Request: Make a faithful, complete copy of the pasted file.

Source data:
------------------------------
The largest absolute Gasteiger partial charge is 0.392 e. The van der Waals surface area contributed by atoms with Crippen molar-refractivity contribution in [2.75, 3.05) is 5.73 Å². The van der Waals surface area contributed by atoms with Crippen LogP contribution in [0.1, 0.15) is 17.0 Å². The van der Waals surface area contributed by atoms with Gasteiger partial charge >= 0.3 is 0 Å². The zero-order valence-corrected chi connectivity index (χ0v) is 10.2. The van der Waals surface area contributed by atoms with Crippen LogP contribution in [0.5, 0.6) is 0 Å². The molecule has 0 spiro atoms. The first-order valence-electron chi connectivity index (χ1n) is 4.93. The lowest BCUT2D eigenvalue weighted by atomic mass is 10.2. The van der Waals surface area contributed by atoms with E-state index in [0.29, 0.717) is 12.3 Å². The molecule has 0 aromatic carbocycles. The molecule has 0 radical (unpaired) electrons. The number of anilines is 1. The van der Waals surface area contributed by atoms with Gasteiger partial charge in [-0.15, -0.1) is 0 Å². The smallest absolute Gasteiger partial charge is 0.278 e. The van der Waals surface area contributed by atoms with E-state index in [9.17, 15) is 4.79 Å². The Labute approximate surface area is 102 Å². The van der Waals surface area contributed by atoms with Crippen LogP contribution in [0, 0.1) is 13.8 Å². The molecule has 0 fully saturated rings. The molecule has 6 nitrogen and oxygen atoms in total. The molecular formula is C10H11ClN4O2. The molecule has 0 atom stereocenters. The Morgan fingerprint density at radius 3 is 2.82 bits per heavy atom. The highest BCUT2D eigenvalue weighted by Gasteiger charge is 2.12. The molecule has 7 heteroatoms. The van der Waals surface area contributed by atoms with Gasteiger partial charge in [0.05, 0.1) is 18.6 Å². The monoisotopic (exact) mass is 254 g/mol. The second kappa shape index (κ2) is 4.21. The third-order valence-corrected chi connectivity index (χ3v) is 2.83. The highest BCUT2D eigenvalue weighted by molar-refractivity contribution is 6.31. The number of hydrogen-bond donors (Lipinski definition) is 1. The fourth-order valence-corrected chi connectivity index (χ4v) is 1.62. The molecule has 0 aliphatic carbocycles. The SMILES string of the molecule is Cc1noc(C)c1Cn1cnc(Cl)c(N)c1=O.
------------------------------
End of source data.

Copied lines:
The largest absolute Gasteiger partial charge is 0.392 e. The van der Waals surface area contributed by atoms with Crippen molar-refractivity contribution in [2.75, 3.05) is 5.73 Å². The van der Waals surface area contributed by atoms with Crippen LogP contribution in [0.1, 0.15) is 17.0 Å². The van der Waals surface area contributed by atoms with Gasteiger partial charge >= 0.3 is 0 Å². The zero-order valence-corrected chi connectivity index (χ0v) is 10.2. The van der Waals surface area contributed by atoms with Crippen LogP contribution in [0.5, 0.6) is 0 Å². The molecule has 0 spiro atoms. The first-order valence-electron chi connectivity index (χ1n) is 4.93. The lowest BCUT2D eigenvalue weighted by atomic mass is 10.2. The van der Waals surface area contributed by atoms with E-state index in [0.29, 0.717) is 12.3 Å². The molecule has 0 aromatic carbocycles. The molecule has 0 radical (unpaired) electrons. The number of anilines is 1. The van der Waals surface area contributed by atoms with Gasteiger partial charge in [-0.15, -0.1) is 0 Å². The smallest absolute Gasteiger partial charge is 0.278 e. The van der Waals surface area contributed by atoms with E-state index in [9.17, 15) is 4.79 Å². The Labute approximate surface area is 102 Å². The van der Waals surface area contributed by atoms with Crippen LogP contribution in [0, 0.1) is 13.8 Å². The molecule has 0 fully saturated rings. The molecule has 6 nitrogen and oxygen atoms in total. The molecular formula is C10H11ClN4O2. The molecule has 0 atom stereocenters. The Morgan fingerprint density at radius 3 is 2.82 bits per heavy atom. The highest BCUT2D eigenvalue weighted by Gasteiger charge is 2.12. The molecule has 7 heteroatoms. The van der Waals surface area contributed by atoms with Gasteiger partial charge in [0.05, 0.1) is 18.6 Å². The monoisotopic (exact) mass is 254 g/mol. The second kappa shape index (κ2) is 4.21. The third-order valence-corrected chi connectivity index (χ3v) is 2.83. The highest BCUT2D eigenvalue weighted by molar-refractivity contribution is 6.31. The number of hydrogen-bond donors (Lipinski definition) is 1. The fourth-order valence-corrected chi connectivity index (χ4v) is 1.62. The molecule has 0 aliphatic carbocycles. The SMILES string of the molecule is Cc1noc(C)c1Cn1cnc(Cl)c(N)c1=O.